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http://dx.doi.org/10.1177/0379572116630481DOI Listing
June 2016

Assessing Child Nutrient Intakes Using a Tablet-Based 24-Hour Recall Tool in Rural Zambia.

Food Nutr Bull 2015 Dec 19;36(4):467-80. Epub 2015 Oct 19.

Johns Hopkins Bloomberg School of Public Health, Baltimore, MD, USA

Background: Detailed dietary intake data in low-income populations are needed for research and program evaluation. However, collection of such data by paper-based 24-hour recall imposes substantial demands for staff time and expertise, training, materials, and data entry.

Objective: To describe our development and use of a tablet-based 24-hour recall tool for conducting dietary intake surveys in remote settings.

Methods: We designed a 24-hour recall tool using Open Data Kit software on an Android tablet platform. The tool contains a list of local foods, questions on portion size, cooking method, ingredients, and food source and prompts to guide interviewers. We used this tool to interview caregivers on dietary intakes of children participating in an efficacy trial of provitamin A-biofortified maize conducted in Mkushi, a rural district in central Zambia. Participants were children aged 4 to 8 years not yet enrolled in school (n = 938). Dietary intake data were converted to nutrient intakes using local food composition and recipe tables.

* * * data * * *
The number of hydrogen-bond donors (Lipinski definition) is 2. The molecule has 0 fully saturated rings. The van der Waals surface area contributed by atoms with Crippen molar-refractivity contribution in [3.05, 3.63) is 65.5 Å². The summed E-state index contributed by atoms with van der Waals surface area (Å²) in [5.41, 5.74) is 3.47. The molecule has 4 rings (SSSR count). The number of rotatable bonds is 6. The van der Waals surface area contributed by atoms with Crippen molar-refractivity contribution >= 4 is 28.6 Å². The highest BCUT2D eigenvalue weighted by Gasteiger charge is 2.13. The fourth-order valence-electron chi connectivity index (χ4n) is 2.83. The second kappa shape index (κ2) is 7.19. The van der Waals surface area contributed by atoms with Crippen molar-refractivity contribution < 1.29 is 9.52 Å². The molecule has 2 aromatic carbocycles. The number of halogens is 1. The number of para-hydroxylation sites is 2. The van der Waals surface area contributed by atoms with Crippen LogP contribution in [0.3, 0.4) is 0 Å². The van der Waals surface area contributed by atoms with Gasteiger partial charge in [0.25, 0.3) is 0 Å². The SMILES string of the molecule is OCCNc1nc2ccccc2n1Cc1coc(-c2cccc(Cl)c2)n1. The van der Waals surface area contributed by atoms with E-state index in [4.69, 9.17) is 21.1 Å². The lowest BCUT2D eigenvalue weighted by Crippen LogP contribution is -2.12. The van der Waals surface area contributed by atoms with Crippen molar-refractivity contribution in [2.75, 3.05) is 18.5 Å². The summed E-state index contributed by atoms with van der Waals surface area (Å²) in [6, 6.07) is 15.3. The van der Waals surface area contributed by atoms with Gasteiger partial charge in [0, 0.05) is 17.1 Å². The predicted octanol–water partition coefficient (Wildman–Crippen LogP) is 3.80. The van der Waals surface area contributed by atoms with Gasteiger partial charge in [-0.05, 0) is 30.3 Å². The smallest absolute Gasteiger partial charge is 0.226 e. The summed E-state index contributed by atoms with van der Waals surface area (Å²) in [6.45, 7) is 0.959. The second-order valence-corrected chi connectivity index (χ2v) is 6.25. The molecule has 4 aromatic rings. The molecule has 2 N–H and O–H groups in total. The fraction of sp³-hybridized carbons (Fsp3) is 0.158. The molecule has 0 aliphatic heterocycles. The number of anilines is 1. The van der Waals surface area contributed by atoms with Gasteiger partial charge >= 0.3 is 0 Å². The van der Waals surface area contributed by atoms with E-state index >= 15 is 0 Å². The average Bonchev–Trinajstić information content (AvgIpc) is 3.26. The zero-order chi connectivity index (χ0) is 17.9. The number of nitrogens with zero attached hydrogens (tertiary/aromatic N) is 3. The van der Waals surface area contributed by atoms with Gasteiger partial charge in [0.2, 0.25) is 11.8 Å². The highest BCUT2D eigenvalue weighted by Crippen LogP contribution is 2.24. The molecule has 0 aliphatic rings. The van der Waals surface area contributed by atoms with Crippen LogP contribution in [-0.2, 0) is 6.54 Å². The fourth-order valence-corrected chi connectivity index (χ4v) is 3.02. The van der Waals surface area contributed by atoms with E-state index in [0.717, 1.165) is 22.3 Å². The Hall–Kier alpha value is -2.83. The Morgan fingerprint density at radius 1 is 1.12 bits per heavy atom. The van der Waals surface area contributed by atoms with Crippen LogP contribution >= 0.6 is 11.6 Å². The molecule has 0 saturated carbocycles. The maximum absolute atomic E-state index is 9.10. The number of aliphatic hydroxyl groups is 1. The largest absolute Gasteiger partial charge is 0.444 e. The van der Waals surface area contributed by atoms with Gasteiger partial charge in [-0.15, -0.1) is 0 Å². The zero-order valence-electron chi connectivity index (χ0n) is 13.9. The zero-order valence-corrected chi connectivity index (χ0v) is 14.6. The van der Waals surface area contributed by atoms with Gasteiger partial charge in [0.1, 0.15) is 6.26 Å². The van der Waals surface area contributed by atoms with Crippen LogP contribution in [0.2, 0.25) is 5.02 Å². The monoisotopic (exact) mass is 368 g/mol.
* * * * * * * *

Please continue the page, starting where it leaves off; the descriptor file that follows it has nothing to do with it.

Results: We developed a tablet-based 24-hour recall tool and used it to collect dietary data among 928 children. The majority of foods consumed were maize, leafy vegetable, or small fish dishes. Median daily energy intake was 6416 kJ (1469 kcal).

Conclusions: Food and nutrient intakes assessed using the tablet-based tool were consistent with those reported in prior research. The tool was easily used by interviewers without prior nutrition training or computing experience. Challenges remain to improve programming, but the tool is an innovation that enables efficient collection of 24-hour recall data in remote settings.